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Call for nurses to do cleaning on wards labelled 'disrespectful'

Hospital had wanted nurses to be released to help clean door handles and answer phones but is told to plan its workforce better
Luton and Dunstable University Hospital

Hospital had wanted nurses to be released to help clean door handles and answer phones but is told to plan its workforce better

Specialist nurses could be asked to take on cleaning duties at a Bedfordshire trust in a bid to mitigate staff shortages.

In a letter to staff last week, Luton and Dunstable University Hospital called for specialist nurses to be released for whole shifts to be counted towards the staffing numbers of a ward as the hospital struggles to keep up with demand.

If they were not able to be released from their duties they might be asked to undertake tasks including cleaning and tidying the sluice, cleaning high touch points such as door handles and answering phones,

Hospital had wanted nurses to be released to help clean door handles and answer phones but is told to plan its workforce better

Luton and Dunstable University Hospital. Picture: Alamy

Specialist nurses could be asked to take on cleaning duties at a Bedfordshire trust in a bid to mitigate staff shortages.

In a letter to staff last week, Luton and Dunstable University Hospital called for specialist nurses to be released for whole shifts to be counted towards the staffing numbers of a ward as the hospital struggles to keep up with demand.

If they were not able to be released from their duties they might be asked to undertake tasks including cleaning and tidying the sluice, cleaning high touch points such as door handles and answering phones, the letter states.

London South Bank University chair of healthcare and workforce modelling Alison Leary said the move shows ‘very little respect for nursing’.

‘We know one of the reasons people leave jobs is because their work is not valued. This kind of action will not help retention,’ she told Nursing Standard.

‘Specialist nurses are usually complex case holders and key to keeping people out of hospital. The assumption that they can simply drop their work and it will have no effect on patients or the organisation is a very risky one.’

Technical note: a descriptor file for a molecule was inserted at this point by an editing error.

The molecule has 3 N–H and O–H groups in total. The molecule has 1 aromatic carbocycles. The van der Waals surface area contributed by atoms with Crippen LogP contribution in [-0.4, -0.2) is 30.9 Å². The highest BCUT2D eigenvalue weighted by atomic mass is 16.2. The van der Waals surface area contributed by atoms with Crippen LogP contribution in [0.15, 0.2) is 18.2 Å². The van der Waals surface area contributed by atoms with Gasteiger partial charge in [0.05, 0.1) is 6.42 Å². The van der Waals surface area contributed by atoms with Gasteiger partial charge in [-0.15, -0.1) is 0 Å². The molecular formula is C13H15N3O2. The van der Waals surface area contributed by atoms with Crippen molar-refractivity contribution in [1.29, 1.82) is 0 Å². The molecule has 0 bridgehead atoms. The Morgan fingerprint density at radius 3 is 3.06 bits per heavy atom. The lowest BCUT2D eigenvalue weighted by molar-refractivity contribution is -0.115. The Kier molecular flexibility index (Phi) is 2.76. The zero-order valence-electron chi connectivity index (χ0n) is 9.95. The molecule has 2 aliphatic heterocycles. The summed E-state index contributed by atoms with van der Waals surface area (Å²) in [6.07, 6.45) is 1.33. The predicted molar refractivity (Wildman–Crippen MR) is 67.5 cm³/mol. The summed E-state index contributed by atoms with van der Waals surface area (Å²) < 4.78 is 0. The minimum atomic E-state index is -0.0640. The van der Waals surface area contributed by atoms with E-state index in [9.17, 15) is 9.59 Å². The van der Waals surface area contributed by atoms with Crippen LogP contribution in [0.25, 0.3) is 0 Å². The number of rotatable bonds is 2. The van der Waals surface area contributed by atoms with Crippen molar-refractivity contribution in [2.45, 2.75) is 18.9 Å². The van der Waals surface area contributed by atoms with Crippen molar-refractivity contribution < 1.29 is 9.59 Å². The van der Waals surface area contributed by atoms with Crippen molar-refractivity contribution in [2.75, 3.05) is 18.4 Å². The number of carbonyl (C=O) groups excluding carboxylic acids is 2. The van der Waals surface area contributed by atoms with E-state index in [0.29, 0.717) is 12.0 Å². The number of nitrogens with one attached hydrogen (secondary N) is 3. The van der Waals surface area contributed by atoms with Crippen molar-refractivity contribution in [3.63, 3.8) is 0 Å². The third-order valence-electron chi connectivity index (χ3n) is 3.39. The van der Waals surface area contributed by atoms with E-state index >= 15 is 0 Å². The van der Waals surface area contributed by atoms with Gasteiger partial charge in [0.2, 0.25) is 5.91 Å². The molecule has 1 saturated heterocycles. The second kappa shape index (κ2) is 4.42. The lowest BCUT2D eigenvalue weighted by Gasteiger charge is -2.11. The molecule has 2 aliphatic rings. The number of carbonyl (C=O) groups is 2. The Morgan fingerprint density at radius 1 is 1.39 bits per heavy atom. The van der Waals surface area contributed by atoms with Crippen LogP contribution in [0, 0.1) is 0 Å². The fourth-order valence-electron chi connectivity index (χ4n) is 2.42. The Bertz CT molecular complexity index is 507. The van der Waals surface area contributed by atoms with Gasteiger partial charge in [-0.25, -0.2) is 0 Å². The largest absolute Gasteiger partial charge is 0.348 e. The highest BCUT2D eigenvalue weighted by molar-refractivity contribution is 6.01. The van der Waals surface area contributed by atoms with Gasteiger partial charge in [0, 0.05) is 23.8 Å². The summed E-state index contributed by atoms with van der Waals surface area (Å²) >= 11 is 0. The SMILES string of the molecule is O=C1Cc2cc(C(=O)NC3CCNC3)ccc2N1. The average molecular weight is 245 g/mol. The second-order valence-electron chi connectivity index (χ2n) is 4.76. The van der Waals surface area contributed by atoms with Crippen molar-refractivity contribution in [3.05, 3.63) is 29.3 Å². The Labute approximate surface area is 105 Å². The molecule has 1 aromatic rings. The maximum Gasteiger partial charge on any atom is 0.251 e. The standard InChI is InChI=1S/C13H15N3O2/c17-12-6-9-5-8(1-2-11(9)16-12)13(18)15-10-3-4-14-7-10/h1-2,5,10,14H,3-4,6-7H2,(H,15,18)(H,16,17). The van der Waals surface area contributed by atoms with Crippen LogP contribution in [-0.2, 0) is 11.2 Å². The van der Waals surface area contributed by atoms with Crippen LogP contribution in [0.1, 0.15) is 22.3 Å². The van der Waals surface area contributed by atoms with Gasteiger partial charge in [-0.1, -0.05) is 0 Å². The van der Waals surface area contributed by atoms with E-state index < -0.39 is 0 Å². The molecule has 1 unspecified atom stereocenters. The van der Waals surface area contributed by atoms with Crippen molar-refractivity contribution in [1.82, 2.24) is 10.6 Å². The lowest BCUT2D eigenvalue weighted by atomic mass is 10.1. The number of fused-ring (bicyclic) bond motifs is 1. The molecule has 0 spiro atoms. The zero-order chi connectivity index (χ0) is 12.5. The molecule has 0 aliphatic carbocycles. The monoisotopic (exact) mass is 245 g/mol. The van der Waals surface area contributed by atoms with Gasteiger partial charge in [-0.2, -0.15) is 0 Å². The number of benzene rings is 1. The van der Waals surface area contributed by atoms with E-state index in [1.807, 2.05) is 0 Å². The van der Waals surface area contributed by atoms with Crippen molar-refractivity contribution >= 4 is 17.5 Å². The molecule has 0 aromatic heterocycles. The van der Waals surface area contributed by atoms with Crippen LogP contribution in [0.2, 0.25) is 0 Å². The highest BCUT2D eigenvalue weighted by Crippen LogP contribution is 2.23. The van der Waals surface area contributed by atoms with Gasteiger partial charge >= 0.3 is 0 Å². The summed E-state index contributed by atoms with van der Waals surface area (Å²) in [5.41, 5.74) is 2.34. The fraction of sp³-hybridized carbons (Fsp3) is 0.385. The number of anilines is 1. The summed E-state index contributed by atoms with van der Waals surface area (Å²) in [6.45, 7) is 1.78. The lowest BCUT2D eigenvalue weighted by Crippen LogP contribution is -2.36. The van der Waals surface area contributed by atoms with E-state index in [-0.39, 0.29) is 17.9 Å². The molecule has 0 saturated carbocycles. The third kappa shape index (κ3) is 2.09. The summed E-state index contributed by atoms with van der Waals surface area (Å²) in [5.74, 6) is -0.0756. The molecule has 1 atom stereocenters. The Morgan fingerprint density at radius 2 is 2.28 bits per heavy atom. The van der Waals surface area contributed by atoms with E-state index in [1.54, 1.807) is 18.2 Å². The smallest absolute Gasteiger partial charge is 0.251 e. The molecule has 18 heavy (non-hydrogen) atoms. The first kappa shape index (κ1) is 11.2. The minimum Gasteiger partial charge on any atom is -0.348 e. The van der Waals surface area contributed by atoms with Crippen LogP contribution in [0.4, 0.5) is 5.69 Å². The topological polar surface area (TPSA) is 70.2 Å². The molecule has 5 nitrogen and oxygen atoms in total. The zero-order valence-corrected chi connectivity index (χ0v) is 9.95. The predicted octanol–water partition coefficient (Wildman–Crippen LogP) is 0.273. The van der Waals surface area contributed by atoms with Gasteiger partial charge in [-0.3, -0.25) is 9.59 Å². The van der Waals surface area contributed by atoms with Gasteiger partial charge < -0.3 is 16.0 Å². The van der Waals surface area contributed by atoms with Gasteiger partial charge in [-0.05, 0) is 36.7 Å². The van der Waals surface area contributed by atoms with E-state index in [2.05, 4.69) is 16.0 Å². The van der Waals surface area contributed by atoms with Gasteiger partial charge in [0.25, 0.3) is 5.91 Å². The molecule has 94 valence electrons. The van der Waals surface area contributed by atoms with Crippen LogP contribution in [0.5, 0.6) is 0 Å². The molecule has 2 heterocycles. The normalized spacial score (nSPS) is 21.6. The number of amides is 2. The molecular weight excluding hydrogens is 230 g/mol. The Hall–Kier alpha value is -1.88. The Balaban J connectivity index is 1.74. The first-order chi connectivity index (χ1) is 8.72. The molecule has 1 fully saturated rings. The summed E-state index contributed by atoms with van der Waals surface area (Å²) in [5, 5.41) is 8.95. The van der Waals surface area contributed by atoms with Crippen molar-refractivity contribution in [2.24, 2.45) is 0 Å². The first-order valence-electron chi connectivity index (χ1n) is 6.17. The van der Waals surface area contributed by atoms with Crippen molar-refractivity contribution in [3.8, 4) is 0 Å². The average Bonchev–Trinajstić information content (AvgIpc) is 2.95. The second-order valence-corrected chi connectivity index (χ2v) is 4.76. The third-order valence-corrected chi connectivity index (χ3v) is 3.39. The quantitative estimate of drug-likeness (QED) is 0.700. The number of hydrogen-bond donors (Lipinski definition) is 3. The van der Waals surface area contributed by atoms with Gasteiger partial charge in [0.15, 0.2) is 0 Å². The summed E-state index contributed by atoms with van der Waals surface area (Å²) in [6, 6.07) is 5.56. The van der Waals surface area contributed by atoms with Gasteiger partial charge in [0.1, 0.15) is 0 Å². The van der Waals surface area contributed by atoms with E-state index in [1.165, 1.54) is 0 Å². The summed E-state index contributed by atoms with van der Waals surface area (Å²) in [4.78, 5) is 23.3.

Professor Leary said trusts need to plan workforces accordingly and should ensure they have enough cleaning and administrative staff to contribute to care quality.

Move comes as NHS buckles under its greatest ever workforce crisis

It comes as the NHS buckles under what has been labelled the greatest workforce crisis in its history. A cross-party report from the House of Commons Health and Social Care Committee last week found severe staff shortages across the health sector with no clear strategy from the government on tackling the workforce crisis.

Just days earlier, Bedfordshire Hospitals NHS Foundation Trust, which runs Luton and Dunstable University Hospital, reported unprecedented demand for emergency care, urging people to only come to the emergency department in the case of an emergency.

A spokesperson for the trust said nurses have not yet undertaken cleaning tasks and would only be asked to do so ‘where every option had been exhausted’.

‘As an organisation we do appreciate and value the important contribution that our dedicated nursing workforce makes in delivering quality patient care,’ they said.

‘As a result of the pressures we are currently experiencing, a discussion took place with senior medical, nursing and management leads to consider how we might ensure our ward teams could be given additional help during some of the most challenging circumstances we have ever faced.

‘Fortunately the actions detailed have not been necessary, and would only ever be considered where every option had been exhausted and following a wider conversation with those affected.’


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